This isn't in the plans for the Kurds
Draft Law Keeps Central Control Over Oil in Iraq
By JAMES GLANZ
Published: January 20, 2007
BAGHDAD, Jan. 19 — After months of tense bargaining, a cabinet-level committee has produced a draft law governing Iraq’s vast oil fields that would distribute all revenues through the federal government and grant Baghdad wide powers in exploration, development and awarding major international contracts.
The draft, described Friday by several members of the committee, could still change and must be approved by the Iraqi cabinet and Parliament before it becomes law. Negotiations have veered off track in the past, and members of the political and sectarian groups with interest in the law could still object as they read it more closely.
But if approved in anything close to its present form, the law would appear to settle a longstanding debate over whether the oil industry and its revenues should be overseen by the central government or the regions dominated by Kurds in the north and Shiite Arabs in the south, where the richest oil fields are located.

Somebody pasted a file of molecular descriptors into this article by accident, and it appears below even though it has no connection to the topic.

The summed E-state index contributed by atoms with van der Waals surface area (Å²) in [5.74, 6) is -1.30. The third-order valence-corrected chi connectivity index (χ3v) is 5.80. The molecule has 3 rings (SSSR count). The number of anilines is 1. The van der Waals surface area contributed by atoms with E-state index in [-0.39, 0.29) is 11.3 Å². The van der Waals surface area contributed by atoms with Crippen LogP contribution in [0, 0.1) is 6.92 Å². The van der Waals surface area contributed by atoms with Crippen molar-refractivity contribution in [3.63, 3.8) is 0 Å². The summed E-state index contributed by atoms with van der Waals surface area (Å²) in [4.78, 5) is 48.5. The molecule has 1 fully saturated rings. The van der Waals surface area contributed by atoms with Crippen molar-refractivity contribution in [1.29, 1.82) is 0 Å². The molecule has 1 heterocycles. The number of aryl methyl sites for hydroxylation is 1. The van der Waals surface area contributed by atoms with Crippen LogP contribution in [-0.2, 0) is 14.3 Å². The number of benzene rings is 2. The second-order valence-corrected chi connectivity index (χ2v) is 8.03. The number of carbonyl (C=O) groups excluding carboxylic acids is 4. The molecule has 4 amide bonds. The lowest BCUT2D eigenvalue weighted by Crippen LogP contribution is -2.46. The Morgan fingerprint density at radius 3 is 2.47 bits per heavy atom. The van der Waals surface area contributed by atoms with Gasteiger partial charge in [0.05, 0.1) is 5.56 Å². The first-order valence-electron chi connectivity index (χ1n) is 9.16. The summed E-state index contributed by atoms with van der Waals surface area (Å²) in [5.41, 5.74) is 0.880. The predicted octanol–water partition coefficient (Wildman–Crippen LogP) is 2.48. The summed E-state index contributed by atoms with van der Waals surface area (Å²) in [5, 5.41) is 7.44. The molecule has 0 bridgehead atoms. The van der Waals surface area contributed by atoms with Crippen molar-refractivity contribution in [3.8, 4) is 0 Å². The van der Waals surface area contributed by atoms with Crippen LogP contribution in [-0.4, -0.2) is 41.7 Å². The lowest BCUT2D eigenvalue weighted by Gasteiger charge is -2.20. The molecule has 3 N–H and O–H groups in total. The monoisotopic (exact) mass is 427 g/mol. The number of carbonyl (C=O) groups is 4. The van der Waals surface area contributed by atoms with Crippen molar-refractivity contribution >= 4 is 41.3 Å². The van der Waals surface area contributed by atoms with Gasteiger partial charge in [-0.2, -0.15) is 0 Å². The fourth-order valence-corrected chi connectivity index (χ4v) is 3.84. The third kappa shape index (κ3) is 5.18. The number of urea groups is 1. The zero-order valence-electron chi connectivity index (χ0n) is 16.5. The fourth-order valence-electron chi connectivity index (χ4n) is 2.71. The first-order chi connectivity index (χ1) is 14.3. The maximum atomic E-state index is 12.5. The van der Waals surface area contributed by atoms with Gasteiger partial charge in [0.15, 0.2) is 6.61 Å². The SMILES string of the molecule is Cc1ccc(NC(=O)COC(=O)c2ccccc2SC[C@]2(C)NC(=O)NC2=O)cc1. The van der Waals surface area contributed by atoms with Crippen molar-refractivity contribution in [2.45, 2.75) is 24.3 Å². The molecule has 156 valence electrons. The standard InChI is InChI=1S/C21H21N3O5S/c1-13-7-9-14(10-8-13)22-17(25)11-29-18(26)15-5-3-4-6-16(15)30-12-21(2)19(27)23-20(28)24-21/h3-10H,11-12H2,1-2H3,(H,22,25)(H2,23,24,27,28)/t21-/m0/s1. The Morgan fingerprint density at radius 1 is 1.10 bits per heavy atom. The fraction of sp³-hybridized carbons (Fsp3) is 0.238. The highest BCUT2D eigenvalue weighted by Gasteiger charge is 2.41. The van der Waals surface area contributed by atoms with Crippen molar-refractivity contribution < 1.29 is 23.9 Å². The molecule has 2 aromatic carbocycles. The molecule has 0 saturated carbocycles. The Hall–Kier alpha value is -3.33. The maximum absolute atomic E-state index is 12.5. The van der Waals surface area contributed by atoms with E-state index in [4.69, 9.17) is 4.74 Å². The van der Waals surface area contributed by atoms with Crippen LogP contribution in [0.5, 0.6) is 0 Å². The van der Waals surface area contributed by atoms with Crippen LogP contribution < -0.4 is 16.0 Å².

The draft comes down firmly on the side of central oversight, a decision that advocates for Iraq’s unity are likely to trumpet as a triumph. Because control of the oil industry touches so directly on the interests of all Iraq’s warring sectarian groups, and therefore the future of the country, the proposed law has been described as the most critical piece of pending legislation.
“This will give us the basis of the unity of this country,” said Ali Baban, the Iraqi planning minister and a member of the Sunni-dominated Tawafaq party who serves on the negotiating committee. “We pushed for the center in Baghdad, but we didn’t neglect the Kurds and other regions,” Mr. Baban said.
They may smile and go along, but the Kurds want Kirkuk and the oil
posted by Steve @ 3:06:00 AM